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Robotics Today: Kirstin Petersen on Form, Function, and Robotic Superorganisms

October 16, 2020 - 12:00pm to 1:00pm

“Robotics Today — A series of technical talks” is a virtual robotics seminar series jointly offered by the Stanford School of Engineering and the Massachusetts Institute of Technology. The format of the seminar consists of a technical talk live captioned and streamed via Web and Twitter (@RoboticsSeminar), followed by an interactive discussion between the speaker and a panel of faculty, postdocs, and students that will moderate audience questions.

Abstract:  Natural swarms exhibit sophisticated colony level behaviors with remarkably scalable and error tolerant properties. Their evolutionary success stems from more than just intelligent individuals, it hinges on their morphology, their physical interactions, and the way they shape and leverage their environment. Mound-building termites, for instance, are believed to use their own body as a template for construction; the resulting dirt mound serves, among many things, to regulate volatile pheromone cues which in turn guide further construction and colony growth. Throughout this talk I will argue how we can leverage the same principles to achieve greater performance in robot collectives, through hardware and software co-development, and by integrating the environment into the design process. I will give examples of systems from our lab that exploit form, function, and the concept of robotic superorganisms, spanning collective robotic construction inspired by African mound-building termites, ongoing work towards slime-mold inspired soft robot collectives, and initial studies of bio-hybrid collectives of honey bees.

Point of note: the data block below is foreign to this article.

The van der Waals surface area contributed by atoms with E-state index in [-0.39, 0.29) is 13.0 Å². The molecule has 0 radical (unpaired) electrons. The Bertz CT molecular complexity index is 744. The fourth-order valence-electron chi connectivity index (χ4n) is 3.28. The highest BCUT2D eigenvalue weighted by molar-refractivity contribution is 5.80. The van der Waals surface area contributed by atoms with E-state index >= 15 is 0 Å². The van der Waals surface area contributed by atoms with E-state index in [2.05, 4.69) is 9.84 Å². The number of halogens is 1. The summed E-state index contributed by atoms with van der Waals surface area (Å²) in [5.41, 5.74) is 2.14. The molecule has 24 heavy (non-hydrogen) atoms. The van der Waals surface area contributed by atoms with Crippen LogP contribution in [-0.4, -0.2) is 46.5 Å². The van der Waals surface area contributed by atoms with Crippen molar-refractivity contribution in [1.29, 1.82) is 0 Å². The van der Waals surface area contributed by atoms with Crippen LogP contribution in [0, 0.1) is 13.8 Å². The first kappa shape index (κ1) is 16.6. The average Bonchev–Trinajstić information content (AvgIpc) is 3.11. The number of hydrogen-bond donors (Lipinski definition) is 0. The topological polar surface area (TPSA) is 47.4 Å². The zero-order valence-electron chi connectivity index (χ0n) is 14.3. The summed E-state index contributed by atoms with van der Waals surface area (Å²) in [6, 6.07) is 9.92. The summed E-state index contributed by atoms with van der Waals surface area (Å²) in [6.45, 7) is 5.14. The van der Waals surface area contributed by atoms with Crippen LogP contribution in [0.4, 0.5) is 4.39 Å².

Bio: Kirstin Petersen is an Assistant Professor in the School of Electrical and Computer Engineering at Cornell University. Her lab, the Collective Embodied Intelligence Lab, is focused on design and coordination of large robot collectives able to achieve complex behaviors beyond the reach of an individual, and corresponding studies on how social insects do so in nature. Major research topics include swarm intelligence, embodied intelligence, and autonomous construction. Before arriving at Cornell, Petersen did a postdoc with the Physical Intelligence Department at the Max Planck Institute for Intelligent Systems in Germany. She completed a PhD in 2014 in computer science at Harvard University and the Wyss Institute for Biologically Inspired Engineering. Kirstin completed her M.Sc. in modern artificial intelligence in 2008 and a B.Sc. in electro-technical engineering in 2005, both with the University of Southern Denmark. Her graduate work was featured in and on the cover of Science, she was elected among the top 25 women to know in robotics by Robohub in 2018, and was awarded the prestigious Packard Fellowship in Science and Engineering in 2019.

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Event Sponsor: 
Computer Science Department
Contact Email: 
Jim Shea
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